horses

AMAZING morning sunrise.  Watched for half-hour before rustling up breakfast – eggs & chicken-apple sausage (sadly, warm runny eggs/pan-fried 20 minutes).  Brushed teeth, shut up the tent, tethered Ro to my belt – HIKE day!

Mile/mile-half drive DOWN from my camp site.  Secured parking near Rotary Park, short tenth-mile walk to Garden Creek Falls.

Previously trekked this trail, day-before the Casper Marathon 2015.

[June 2015] …hiked Casper Mountain.  Not the Rockies experience of the Bighorns, but a good 5-mile day hike.  Probably not the best prep, day before a marathon but…I’m a lover of mountains.

Bridle Trail: 5 mile loop up/over the Falls.  June 2015 vs August 2017?  Today, whole lotta hikers.  Whole lotta COLORADO hikers.  Appears much of the Front Range arrived in Wyoming overnight & were doing what Coloradans do – get OUTDOORS.  Literally met only ONE Wyoming-based family on today’s trail.  [Thanks to Ro – everyone stops & says hi.  He’s a very pet-able Pup. 🙂 ]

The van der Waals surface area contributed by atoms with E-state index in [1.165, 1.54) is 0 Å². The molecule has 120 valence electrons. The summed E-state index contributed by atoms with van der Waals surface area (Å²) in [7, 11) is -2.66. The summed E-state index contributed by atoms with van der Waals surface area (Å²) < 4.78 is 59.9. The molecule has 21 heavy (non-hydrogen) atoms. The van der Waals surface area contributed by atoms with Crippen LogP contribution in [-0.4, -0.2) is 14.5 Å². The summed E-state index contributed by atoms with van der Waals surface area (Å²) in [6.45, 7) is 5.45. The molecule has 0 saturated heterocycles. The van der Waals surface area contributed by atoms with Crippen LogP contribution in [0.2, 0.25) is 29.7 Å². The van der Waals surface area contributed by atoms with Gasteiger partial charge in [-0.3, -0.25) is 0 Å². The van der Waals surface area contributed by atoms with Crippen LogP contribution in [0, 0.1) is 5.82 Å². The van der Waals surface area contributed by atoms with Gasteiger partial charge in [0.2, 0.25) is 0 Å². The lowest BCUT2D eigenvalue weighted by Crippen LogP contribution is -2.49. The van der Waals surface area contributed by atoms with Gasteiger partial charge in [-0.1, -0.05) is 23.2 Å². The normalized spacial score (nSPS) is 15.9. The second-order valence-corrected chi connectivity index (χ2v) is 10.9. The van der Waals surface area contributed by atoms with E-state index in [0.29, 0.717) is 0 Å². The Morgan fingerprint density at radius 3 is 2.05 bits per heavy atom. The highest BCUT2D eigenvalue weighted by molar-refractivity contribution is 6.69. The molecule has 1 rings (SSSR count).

Englemann spruce, Rocky Mountain juniper, Ponderosa pine, Douglas fir, Green Ash, Cottonwood, Chokeberry, Quaking Aspen.  This trail’s a tree BONANZA, landscape more reminiscent of Boulder County than Central Wyoming.

Bridle hiked counter-clockwise, finishing over the Mountain’s rock-canyon outcropping.  WIDE-OPEN Casper 2800 feet below, today’s WOW shot (‘though skyline bit hazy due to BC/Western Canada forest fires).

Picnic’d by the Falls, then drove into town before roads closed for tomorrow’s eclipse.  YMCA-showered (FREE/very much appreciated!), check’d out the Cowboy Code of Ethics, shopped Wyoming’s (dog-friendly) Eclipse Festival.

7pm ‘til after next day’s TOTAL Eclipse (noon-ish) – Mountain gated off from Casper.

Dusk-walked Ro by our camp owner’s wild mustang rescue.  BEAUTIFUL horse.  Another pink, high mountain sunset.  Dinner plans?  Shrimp, mushrooms & olives in a wilted bed of spinach.  Camping B-I-G on BIRTHDAY weekend ❤